Nobody has ever accused the modern Republican Party of shying away from the dramatic. The House GOP caucus in particular has turned histrionics into an art form, honing its craft over years of horrifying symbiosis with conservative media. From that unending reservoir of dudgeon comes its latest affront to governance: two subcommittees designed to lend patinas of credibility to some of the right’s darkest conspiracies.
The innocuous-sounding “select subcommittee on the coronavirus pandemic” will be housed under the Oversight Committee. The much more aggressively named “select subcommittee on the weaponization of the federal government” will reside under the auspices of the Judiciary Committee. Both will be overwhelmingly packed with Republicans and will have absolutely no lasting legislative impact. But, unfortunately, we can’t outright ignore either of them.
Both of these ideas are bazonkers and obviously targeted at the more conspiratorial-minded among the GOP’s base.
Speaker Kevin McCarthy, R-Calif., is no true believer, but he mouthed the words his far-right captors wanted to hear when he announced the GOP’s select subcommittee assignments. “Unfortunately, throughout Democrats’ one-party rule in Washington we saw a dangerous pattern of the government being used to target political opponents while they neglected their most basic responsibilities,” McCarthy’s statement read, adding that the members of the pandemic subcommittee “will also finally get answers to the Covid origins and the federal government’s gain of function research that contributed to the pandemic.”
If none of those words are clicking for you, count yourself fortunate, but allow me to translate. The first half of McCarthy’s quote refers to the belief that the last several years have seen a massive uptick in law enforcement and national security agencies’ targeting conservatives for unfair harassment. The second half refers to the very much unproven “lab leak theory” that the coronavirus that causes Covid-19 was crafted in a Chinese laboratory researching deadly coronaviruses, using funding from the U.S. government and the support of former White House chief medical adviser Anthony Fauci, before it escaped into the world.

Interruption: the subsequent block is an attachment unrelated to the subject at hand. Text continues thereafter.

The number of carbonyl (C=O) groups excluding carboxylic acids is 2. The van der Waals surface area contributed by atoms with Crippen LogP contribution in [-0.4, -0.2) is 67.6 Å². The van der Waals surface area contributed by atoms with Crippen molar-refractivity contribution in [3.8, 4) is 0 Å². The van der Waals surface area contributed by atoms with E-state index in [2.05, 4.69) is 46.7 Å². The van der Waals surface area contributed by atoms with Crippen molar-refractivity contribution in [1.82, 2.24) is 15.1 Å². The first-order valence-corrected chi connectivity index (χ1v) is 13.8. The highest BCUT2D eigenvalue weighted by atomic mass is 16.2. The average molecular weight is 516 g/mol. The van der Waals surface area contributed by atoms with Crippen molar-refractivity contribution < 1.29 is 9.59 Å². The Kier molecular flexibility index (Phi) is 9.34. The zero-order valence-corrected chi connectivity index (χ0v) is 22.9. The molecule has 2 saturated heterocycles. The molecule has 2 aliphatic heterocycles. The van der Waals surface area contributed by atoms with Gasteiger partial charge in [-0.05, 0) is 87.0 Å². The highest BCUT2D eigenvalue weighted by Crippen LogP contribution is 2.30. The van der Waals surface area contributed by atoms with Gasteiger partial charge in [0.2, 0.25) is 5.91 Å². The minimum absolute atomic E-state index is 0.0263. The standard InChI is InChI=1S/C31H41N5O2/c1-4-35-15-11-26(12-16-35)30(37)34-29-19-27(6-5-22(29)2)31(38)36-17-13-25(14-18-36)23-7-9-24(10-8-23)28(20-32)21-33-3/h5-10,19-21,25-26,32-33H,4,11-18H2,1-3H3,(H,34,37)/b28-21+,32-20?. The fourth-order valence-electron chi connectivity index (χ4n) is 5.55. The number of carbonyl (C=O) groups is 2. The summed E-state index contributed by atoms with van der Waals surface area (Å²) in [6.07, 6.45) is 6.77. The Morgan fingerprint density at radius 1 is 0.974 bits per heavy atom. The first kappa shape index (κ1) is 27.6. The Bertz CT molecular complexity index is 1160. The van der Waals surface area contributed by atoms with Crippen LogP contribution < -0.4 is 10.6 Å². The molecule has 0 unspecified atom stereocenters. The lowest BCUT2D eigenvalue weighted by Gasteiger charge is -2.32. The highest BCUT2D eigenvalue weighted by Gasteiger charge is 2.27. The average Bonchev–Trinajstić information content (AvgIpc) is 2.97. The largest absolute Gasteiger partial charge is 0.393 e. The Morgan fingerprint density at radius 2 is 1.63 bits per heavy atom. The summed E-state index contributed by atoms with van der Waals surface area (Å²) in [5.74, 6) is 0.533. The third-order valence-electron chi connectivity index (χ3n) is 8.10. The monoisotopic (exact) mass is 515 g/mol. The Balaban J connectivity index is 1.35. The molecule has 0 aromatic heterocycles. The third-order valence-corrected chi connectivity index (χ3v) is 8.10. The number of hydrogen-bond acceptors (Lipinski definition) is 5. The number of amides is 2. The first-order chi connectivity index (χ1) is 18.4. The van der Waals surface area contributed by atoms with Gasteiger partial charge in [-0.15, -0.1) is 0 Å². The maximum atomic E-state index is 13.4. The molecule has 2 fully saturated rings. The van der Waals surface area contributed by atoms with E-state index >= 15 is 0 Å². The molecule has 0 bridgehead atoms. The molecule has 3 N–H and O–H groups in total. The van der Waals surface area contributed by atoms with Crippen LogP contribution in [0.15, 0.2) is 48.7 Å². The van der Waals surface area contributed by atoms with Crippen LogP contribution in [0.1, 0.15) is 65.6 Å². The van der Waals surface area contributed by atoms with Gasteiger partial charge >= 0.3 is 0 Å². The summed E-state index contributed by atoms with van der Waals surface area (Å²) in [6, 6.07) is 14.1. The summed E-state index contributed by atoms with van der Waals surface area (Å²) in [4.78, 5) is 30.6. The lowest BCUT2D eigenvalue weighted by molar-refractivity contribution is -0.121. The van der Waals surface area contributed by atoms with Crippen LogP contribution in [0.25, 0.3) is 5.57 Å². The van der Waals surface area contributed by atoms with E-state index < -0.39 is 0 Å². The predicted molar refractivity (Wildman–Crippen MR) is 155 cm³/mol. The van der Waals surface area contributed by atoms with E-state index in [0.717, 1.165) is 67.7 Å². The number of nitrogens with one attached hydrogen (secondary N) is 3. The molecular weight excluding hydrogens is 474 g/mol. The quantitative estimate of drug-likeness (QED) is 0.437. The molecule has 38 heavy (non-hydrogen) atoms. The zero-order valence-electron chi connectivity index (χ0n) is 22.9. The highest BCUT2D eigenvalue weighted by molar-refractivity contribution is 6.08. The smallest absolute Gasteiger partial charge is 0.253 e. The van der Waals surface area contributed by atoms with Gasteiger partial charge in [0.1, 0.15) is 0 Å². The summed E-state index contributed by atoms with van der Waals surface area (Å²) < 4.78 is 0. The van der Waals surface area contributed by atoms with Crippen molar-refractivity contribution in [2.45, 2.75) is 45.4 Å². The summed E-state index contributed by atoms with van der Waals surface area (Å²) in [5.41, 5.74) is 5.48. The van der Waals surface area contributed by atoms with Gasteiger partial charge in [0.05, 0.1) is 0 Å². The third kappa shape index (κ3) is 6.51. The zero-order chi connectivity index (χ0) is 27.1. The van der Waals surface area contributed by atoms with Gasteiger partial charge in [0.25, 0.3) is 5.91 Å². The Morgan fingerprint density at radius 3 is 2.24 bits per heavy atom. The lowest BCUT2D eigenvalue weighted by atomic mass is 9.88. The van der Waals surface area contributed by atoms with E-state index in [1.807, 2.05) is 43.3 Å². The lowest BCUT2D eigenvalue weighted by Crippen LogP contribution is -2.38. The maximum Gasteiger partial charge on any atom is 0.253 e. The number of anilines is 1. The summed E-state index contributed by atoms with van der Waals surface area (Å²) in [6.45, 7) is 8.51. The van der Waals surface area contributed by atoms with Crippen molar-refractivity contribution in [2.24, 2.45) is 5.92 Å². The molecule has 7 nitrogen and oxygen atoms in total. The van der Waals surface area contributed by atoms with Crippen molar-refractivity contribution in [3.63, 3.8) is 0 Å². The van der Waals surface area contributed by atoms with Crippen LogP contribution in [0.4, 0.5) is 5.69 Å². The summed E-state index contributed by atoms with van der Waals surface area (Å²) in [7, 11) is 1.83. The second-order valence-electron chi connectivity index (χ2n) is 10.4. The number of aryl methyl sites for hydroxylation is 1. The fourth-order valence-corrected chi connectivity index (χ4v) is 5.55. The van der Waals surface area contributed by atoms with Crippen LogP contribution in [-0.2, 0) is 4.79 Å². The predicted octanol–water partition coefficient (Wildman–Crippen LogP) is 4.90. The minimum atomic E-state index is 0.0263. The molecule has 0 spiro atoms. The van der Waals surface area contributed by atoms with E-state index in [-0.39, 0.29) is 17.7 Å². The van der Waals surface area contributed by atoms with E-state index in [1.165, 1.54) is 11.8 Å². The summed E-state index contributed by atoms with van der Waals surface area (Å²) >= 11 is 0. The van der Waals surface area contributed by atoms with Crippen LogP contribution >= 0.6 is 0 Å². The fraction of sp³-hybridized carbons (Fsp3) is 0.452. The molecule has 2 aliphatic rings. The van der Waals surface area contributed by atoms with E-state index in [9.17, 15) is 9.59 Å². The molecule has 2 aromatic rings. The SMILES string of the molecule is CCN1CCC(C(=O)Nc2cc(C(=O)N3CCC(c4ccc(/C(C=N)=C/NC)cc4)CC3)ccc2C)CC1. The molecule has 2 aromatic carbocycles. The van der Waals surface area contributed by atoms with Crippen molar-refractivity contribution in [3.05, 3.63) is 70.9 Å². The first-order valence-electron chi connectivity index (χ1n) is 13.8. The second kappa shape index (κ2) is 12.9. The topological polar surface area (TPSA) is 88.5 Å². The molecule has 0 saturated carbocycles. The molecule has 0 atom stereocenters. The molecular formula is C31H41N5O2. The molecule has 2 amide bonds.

From where I’m sitting, both of these ideas are bazonkers and obviously targeted at the more conspiratorial-minded among the GOP’s base. I can see a world, though, in which a well-measured look into some of the questions the subcommittees could investigate might be useful. Is there actually any evidence of bias inherent in how law enforcement treats members of the far right? Should pandemic stimulus spending have had more oversight?
McCarthy selects Covid conspiracy theorist for pandemic panelJan. 25, 202311:02
But the characters McCarthy has appointed to these panels all but rule out the odds of that sober-minded approach. The “Justice Department was mean to insurrectionists” subcommittee will be chaired by Judiciary Committee Chairman Jim Jordan of Ohio, who has said he wants to probe the “disparate treatment” of anti-racism protesters in 2020 and the rioters who attacked the U.S. Capitol in 2021. He’ll be joined by the likes of Reps. Darrell Issa, R-Calif., a former Oversight Committee chair and onetime chief Obama White House antagonist, and Harriet Hageman, R-Wyo., who ousted former Jan. 6 committee vice chair Liz Cheney last summer in the Wyoming’s Republican primary.